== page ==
# Particle Nature of Light

## Presentation on theme: "Particle Nature of Light"— Presentation transcript:

Particle Nature of Light
New Experiments showed that the wave model of light needed to be revised. The wave model of light cannot explain why heated objects emit only certain frequencies of light at a given temperature Or why some metals emit electrons when colored light of a specific frequency shines on them.

Quantum Concept Max Planck (1900)
Observed - emission of light from hot objects Concluded - energy is emitted in small, specific amounts (quanta) Quantum - minimum amount of energy that can be gained or lost by an atom

Quantum Concept Planck (1900) Quantum Theory Classical Theory
vs. Because these steps are so small, the energy/temperature seems to rise in a continuous, rather than a stepwise, manner.

The quantum concept

Remember: Energy is related to frequency (and also wavelength!)
Planck’s constant has a value of x 10–34 J · s, where J is the symbol for the joule, the SI unit of energy. Looking at the equation, you can see that the energy of radiation increases as the radiation’s frequency, v (of “f”), increases.

The Quantum Concept According to Planck’s theory, for a given frequency, n, (or f) matter can emit or absorb energy only in whole-number multiples of hn; that is, 1hn, 2hn, 3hn, and so on. Matter can have only certain amounts of energy—quantities of energy between these values do not exist.

Light as a Particle Einstein (1905) Observed - photoelectric effect

The Photoelectric Effect
In the photoelectric effect, electrons, called photoelectrons, are emitted from a metal’s surface when light of a certain frequency shines on the surface.

“wave-particle duality”
Light as a Particle Einstein (1905) Concluded - light has properties of both waves and particles “wave-particle duality” Photon - particle of light that carries a quantum of energy

The Photoelectric Effect
Further, Einstein proposed that the energy of a photon of light must have a certain minimum, or threshold, value to cause the ejection of a photoelectron. According to this theory, even small numbers of photons with energy above the threshold value will cause the photoelectric effect.

Bohr’s Model of the Atom
A combination of Plank’s theory and Einstein’s theories helped Bohr develop and explain his Energy Level Model. Bohr studied the Atomic Emission Spectrum of the Hydrogen Atom to calculate the energy of each of the energy levels in the atom.

Atomic Emission Spectra of Hydrogen
Hydrogen’s atomic emission spectrum consists of several individual lines of color, not a continuous range of colors (like a rainbow) as seen in the visible spectrum. The fact that only certain colors appear in hydrogen’s atomic emission spectrum means that only certain specific frequencies of light are emitted.

Atomic Emission Spectra
The atomic emission spectrum of an element is the set of frequencies of the electromagnetic waves emitted by atoms of the element. An atomic emission spectrum is characteristic of the element being examined and can be used to identify that element.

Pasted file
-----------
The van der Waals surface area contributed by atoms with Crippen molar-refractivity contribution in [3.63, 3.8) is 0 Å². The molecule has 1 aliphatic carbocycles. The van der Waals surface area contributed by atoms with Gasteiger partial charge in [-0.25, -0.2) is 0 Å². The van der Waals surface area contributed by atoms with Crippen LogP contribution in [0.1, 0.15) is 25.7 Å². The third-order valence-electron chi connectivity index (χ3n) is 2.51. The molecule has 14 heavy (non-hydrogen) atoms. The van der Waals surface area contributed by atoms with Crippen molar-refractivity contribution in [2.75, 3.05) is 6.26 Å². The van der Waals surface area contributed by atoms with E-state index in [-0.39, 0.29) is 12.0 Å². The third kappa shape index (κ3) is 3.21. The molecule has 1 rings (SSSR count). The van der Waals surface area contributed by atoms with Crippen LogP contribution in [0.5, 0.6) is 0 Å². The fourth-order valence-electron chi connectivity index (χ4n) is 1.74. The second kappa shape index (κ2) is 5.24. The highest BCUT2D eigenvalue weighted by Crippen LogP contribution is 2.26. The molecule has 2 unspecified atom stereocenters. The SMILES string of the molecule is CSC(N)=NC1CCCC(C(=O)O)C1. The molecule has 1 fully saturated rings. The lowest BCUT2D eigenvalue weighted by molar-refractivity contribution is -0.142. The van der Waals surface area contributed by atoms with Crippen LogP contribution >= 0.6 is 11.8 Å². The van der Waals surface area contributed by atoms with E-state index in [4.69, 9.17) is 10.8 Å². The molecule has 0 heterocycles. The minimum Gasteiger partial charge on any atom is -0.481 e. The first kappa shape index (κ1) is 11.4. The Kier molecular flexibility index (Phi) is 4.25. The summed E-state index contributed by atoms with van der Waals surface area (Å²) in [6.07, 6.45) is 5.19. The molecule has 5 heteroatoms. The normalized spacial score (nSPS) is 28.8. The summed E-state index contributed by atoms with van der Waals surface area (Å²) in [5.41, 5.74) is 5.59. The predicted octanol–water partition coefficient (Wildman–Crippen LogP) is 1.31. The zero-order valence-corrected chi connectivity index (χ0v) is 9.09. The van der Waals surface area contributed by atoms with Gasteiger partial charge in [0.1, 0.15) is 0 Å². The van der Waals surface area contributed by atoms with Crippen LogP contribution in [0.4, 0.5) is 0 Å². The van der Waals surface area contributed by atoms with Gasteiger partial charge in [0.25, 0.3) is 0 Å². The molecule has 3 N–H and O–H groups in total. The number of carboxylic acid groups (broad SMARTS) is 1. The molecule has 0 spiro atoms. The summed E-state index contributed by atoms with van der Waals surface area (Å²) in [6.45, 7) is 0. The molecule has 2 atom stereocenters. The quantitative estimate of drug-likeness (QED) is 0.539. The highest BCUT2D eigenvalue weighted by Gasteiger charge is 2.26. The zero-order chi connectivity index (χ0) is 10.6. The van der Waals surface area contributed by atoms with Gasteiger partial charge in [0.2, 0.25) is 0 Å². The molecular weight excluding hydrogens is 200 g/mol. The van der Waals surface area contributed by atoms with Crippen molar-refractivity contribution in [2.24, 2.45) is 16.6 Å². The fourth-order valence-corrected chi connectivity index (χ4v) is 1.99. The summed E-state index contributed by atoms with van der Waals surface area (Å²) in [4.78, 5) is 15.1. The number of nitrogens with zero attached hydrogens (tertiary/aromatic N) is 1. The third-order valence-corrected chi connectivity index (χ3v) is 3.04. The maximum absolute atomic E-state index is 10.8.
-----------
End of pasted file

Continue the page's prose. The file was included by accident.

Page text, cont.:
Bohr Model Bohr proposed that electrons exist only in orbits with specific amounts of energy called energy levels Therefore… e- can only gain or lose certain amounts of energy only certain photons are produced These photons have different colors because they have different energy values

Line-Emission Spectrum
•Bohr said the different colors of light emitted were caused by an electron that had been excited away from their ground state near the nucleus, returning to its ground state. excited state ENERGY IN PHOTON OUT ground state

The lowest allowable energy state of an electron in an atom is called its ground state.
Electrons must absorb a specific “quantum of energy” to be excited to a higher energy level. This is said to be it’s “excited state” When the excited electron drops back down to its “ground state” it emits a photon of light with the same energy as the difference between the energy levels it drops.

Energy Level Model Bohr measured the wavelengths and frequencies of the light emitted and looked for patterns. He came up with an equation to determine the energy of the light that will be emitted or absorbed when an electron changes energy levels. This is how he calculated the energy of each of the Energy Levels in his model!!!

Bohr Energy Level Model
6 Energy of photon depends on the difference in energy levels Bohr’s calculated energies matched the IR, visible, and UV lines for the H atom 5 4 3 2 1

The smaller the electron’s orbit, the lower the atom’s energy state, or energy level.
Conversely, the larger the electron’s orbit, the higher the atom’s energy state, or energy level.

An explanation of hydrogen’s line spectrum
The four electron transitions that account for visible lines in hydrogen’s atomic emission spectrum are shown.

Other Elements Each element has a unique bright-line emission spectrum. “Atomic Fingerprint” Helium Bohr’s calculations only worked for hydrogen! 

Energy states of hydrogen
And although a hydrogen atom contains only a single electron, it is capable of having many different excited states.